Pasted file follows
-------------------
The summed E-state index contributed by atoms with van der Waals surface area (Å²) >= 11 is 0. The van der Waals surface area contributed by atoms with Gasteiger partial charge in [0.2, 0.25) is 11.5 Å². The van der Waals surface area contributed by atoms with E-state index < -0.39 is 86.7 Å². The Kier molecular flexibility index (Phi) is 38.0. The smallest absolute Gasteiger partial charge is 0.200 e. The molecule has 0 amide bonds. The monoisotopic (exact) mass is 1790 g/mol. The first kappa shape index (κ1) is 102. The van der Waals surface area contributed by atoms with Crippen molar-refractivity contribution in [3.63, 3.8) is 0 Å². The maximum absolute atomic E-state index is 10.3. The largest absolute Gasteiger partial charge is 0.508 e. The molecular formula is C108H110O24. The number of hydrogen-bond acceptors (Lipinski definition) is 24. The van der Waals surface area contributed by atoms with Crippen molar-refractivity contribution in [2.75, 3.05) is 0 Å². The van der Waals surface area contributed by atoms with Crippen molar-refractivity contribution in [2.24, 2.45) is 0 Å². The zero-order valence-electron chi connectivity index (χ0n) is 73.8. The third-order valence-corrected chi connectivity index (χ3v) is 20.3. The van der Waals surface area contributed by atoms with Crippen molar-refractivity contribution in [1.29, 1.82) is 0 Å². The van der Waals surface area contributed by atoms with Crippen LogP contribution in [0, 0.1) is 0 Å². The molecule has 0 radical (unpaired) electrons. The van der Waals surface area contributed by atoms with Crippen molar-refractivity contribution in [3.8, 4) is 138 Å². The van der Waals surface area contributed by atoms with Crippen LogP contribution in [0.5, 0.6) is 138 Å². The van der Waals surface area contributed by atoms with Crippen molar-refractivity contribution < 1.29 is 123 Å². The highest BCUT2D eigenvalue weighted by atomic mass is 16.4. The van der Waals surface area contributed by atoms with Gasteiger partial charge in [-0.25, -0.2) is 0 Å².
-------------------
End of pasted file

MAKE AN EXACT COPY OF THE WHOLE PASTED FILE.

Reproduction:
The summed E-state index contributed by atoms with van der Waals surface area (Å²) >= 11 is 0. The van der Waals surface area contributed by atoms with Gasteiger partial charge in [0.2, 0.25) is 11.5 Å². The van der Waals surface area contributed by atoms with E-state index < -0.39 is 86.7 Å². The Kier molecular flexibility index (Phi) is 38.0. The smallest absolute Gasteiger partial charge is 0.200 e. The molecule has 0 amide bonds. The monoisotopic (exact) mass is 1790 g/mol. The first kappa shape index (κ1) is 102. The van der Waals surface area contributed by atoms with Crippen molar-refractivity contribution in [3.63, 3.8) is 0 Å². The maximum absolute atomic E-state index is 10.3. The largest absolute Gasteiger partial charge is 0.508 e. The molecular formula is C108H110O24. The number of hydrogen-bond acceptors (Lipinski definition) is 24. The van der Waals surface area contributed by atoms with Crippen molar-refractivity contribution in [2.75, 3.05) is 0 Å². The van der Waals surface area contributed by atoms with Crippen molar-refractivity contribution in [2.24, 2.45) is 0 Å². The zero-order valence-electron chi connectivity index (χ0n) is 73.8. The third-order valence-corrected chi connectivity index (χ3v) is 20.3. The van der Waals surface area contributed by atoms with Crippen molar-refractivity contribution in [1.29, 1.82) is 0 Å². The van der Waals surface area contributed by atoms with Crippen LogP contribution in [0, 0.1) is 0 Å². The molecule has 0 radical (unpaired) electrons. The van der Waals surface area contributed by atoms with Crippen molar-refractivity contribution in [3.8, 4) is 138 Å². The van der Waals surface area contributed by atoms with Crippen LogP contribution in [0.5, 0.6) is 138 Å². The van der Waals surface area contributed by atoms with Crippen molar-refractivity contribution < 1.29 is 123 Å². The highest BCUT2D eigenvalue weighted by atomic mass is 16.4. The van der Waals surface area contributed by atoms with Gasteiger partial charge in [-0.25, -0.2) is 0 Å².